One of the most recent resource requests we receive is for materials to support Christian-Muslim engagement and the study of Islam. As Christianity and Islam grow and their followers increasingly work, worship, and live in close proximity to one another, our partners tell us how vital it is that the two faiths deepen knowledge of each other to cultivate better understanding and build bridges of mutual respect and cooperation. To do this, our partner schools in Africa, Asia, and the Middle East are increasingly offering more courses and opportunities in inter-religious studies.
Ethiopian Graduate School of Theology (EGST) provides one such example. Director Misgana Mathewos explains:
EGST provides the chance for both students and faculty to be engaged in an interfaith study through specific courses that introduce students to other faiths. As part of this engagement, EGST provides community services, particularly maternal, newborn, and child health training to religious leaders from all faiths.
For schools like EGST, there is a pressing need for access to high-quality inter-faith theological resources. A partner in Cameroon explained:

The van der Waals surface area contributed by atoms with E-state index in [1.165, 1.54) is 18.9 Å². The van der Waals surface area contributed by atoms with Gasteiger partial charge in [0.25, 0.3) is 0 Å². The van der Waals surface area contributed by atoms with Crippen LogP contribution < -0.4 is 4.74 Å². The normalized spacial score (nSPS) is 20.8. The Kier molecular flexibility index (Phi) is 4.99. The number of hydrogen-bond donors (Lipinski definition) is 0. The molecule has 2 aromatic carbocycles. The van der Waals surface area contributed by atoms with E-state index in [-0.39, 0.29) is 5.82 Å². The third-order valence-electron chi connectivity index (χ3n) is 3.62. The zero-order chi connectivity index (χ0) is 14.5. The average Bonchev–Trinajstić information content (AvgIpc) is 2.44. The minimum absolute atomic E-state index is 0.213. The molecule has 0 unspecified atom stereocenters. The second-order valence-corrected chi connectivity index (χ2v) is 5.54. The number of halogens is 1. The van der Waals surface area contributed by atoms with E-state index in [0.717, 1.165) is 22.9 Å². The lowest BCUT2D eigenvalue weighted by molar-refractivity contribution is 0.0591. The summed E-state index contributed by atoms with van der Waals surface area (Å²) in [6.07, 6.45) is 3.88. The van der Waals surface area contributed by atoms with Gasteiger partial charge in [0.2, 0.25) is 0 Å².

Without relevant resources on Islam and interfaith dialogue, our students upon graduation are limited in addressing these issues as they encounter them on the ground. The lecturers themselves need relevant resources in order to better equip the students.
In response to this great need, the Network developed a project to provide 250 schools with a carefully- selected collection of texts that explore Christian-Muslim engagement. This project was made possible through a partnership with the Issachar Fund, the John Templeton Foundation, Templeton Religion Trust, and an anonymous foundation.
198 collections have been shipped to partner schools in 11 countries, and the remaining 52 collections will be shipped to schools in 7 more countries this year.